This comprehensive exhibition on the career of the great French artist, Henri Matisse (1869-1954), showcases over 170 works of art spanning 50 years of Matisse’s career, with

Thru 05.02

Dean Mitchell: Visions with Heart and Soul Leepa-Rattner Museum of Art central/museum

Thru 04-18

Celebration of Henri Matisse: Master of Light and Line Tampa Museum of Art

Tarpon Springs

www.spcollege.edu/

Tampa

www.tampamuseum.org

hibit includes over 80 exquisite and rarely viewed pieces from the museum’s vault, including: jewelry,

particular emphasis placed on the role that printmaking played in the development of the artist’s career. Examples of every printmaking technique

used by Matisse are included. Almost all of the prints involve serial imagery, showing the development of a reclining or seated pose, the study of facial expressions, and the transformation of a subject from a straight representation to something more abstract or developed.

This retrospective exhibition spans 38 years of Dean Mitchell’s career and includes 66 drawings, watercolors, acrylic and oil paintings selected from private collections throughout the US. Mitchell is recognized as one of America’s finest realist artists.

1. Salvador Dalí, The Persistence of Memory, brooch (La persistencia de la memoria, broche), 1949,
gold, diamonds
 2. Henri Matisse (French, 1869-1954), Marie-Jose in a Yellow Dress (III), 1950, color lift-ground aquatint (black with four colors), image: 21 1/8 x 16 7/16”, sheet: 29 15/16 x 22 1/4”, Pierre and Tana Matisse Foundation (1454 –104051),© 2009 Succession H. Matisse/Artists Rights Society (ARS), New York, courtesy of America Federation of Arts 3. Dean Mitchell, Rowena, 1990

22

OnV

i e w

Ma

g a z i n e

.

c om

A

p r i l

/May 2010


C A L E N D A R

{ P g. 1 3 o f 1 4 }

Vero Beach Thru 05.16

Food for Thought: Sculpture by Luis Montoya and Leslie Ortiz Vero Beach Museum of Art www.verobeachmuseum.org

ated scale. Each piece is meticulously crafted with intense attention to detail, rich color and a final humorous touch.

dialogue between natural forms and industrial materials.

Thru 06.27

Thru 04.11

secular themes in the Habsburg Trea16th-century repertoire sures
Renaisof Flemish tapestrysance Tapestries making: the legendary from the Kunfounding of ancient sthistorisches Rome by Romulus and Museum, Vienna Remus.

A Secret Language: Sculpture by John Bisbee Vero Beach Museum of Art www.verobeachmuseum.org

Luis Montoya and Leslie Ortiz work as partners to create large scale bronze sculptures of fruits and vegetables. The works offer luscious reproductions of food such as tomatoes, citrus, watermelons, and asparagus, conceived in an exagger-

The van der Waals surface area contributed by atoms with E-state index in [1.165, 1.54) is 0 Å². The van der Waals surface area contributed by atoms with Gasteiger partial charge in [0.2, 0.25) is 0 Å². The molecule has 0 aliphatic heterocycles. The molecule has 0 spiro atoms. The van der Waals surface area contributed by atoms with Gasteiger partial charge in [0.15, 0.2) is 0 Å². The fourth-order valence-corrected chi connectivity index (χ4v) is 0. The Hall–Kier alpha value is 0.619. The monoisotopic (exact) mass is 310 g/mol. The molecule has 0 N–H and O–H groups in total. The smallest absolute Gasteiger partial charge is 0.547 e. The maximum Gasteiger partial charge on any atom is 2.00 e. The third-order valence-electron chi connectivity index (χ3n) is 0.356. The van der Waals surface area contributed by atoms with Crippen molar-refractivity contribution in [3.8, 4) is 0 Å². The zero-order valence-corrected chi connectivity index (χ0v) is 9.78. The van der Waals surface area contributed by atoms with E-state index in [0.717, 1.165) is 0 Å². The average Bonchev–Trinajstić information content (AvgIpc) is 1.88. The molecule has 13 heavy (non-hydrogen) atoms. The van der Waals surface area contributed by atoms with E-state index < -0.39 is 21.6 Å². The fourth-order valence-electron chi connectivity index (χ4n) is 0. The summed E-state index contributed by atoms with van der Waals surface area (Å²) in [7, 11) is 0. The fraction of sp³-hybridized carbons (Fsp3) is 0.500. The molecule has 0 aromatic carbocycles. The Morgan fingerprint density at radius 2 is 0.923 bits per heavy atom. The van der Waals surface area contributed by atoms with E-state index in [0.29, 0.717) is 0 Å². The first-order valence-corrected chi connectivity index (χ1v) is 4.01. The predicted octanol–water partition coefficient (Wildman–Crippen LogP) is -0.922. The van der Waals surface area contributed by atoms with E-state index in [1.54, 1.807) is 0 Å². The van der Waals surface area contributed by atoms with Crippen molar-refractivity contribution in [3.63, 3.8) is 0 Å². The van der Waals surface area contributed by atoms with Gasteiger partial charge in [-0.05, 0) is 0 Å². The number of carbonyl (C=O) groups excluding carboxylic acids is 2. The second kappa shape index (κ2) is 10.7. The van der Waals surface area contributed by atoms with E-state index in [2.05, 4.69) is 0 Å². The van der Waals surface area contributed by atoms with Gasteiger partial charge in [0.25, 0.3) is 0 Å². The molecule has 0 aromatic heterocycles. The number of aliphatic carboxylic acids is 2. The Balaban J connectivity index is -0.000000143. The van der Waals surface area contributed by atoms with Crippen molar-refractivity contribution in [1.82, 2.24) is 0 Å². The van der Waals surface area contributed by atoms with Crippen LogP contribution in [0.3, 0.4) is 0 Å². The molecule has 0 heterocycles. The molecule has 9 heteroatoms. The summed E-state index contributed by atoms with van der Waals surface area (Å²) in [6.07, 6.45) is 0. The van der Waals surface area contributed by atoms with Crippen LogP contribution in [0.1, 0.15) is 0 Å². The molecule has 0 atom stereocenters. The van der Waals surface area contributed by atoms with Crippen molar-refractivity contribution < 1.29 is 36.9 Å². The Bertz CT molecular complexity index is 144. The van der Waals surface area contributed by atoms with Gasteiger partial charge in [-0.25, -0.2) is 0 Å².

W. Palm Beach

John Bisbee creates large scale sculptures by welding and forging everyday metal objects, such as nails and spikes, into organic forms. His sculptures are both minimal and complex—and evoke a

Norton Museum of Art

Thru 05.09

Avedon Fashion 1944–2000 Norton Museum of Art

www.norton.org

The tapestry collection of the Kunsthistorisches Museum, Vienna, is one of the greatest www.norton.org in existence. Richly Richard Avedon revowoven with silk, wool, lutionized fashion and gold thread, these 8 gigantic wall hangings were made for the Hapsburg emperors at the famous Brussels atelier of Frans Geubels. They depict one of the most beloved

1. Luis Montoya and Leslie Ortiz, The Arc, 2004, bronze, 75 x 215 x 50” 2. John Bisbee, Helio, 2006, 12-inch spikes, 84 x 84 x 9”, collection of the artist 3. Renaissance tapestry, The Founding of Rome, circa 1565-70, Brussels, workshop of Frans Geubels, wool, silk, silver, and gold, 11’ 10” x 10’ 5”, Kunsthistorisches Museum, Vienna, T VIII/6 4. Richard Avedon (American, 1923–2004), Veruschka, New York, January 1967, © 2009 The Richard Avedon Foundation

OnV

i e w

Ma

g a z i n e

.

c om

A

p r i l

/May 2010

23


C A L E N D A R

{ P g. 1 4 o f 1 4 }

W. P a l m B e a c h c o n t i n u e d . . .

photography in the post-World War II era with his spirited, imaginative images of the modern woman. This spectacular exhibition will feature more than 160 works—including edition and vintage prints, contact sheets, and original magazines.

Harry Bertoia’s Sunburst III (1968), and Sir Anthony Caro’s Topper (1978-79).

the 1930s are shown along with a group of American and British propaganda posters from World War I. Each group represents the power of the image—and the artist—

Winter Park

Thru 05.02

Here Comes the Sun: Warhol and Art after 1960 in the Norton Collection Norton Museum of Art www.norton.org

This exhibition features a diverse selection of artworks made after 1960, all of which belong to the Norton, including Andy Warhol’s flower painting of 1964,

Thru 08.01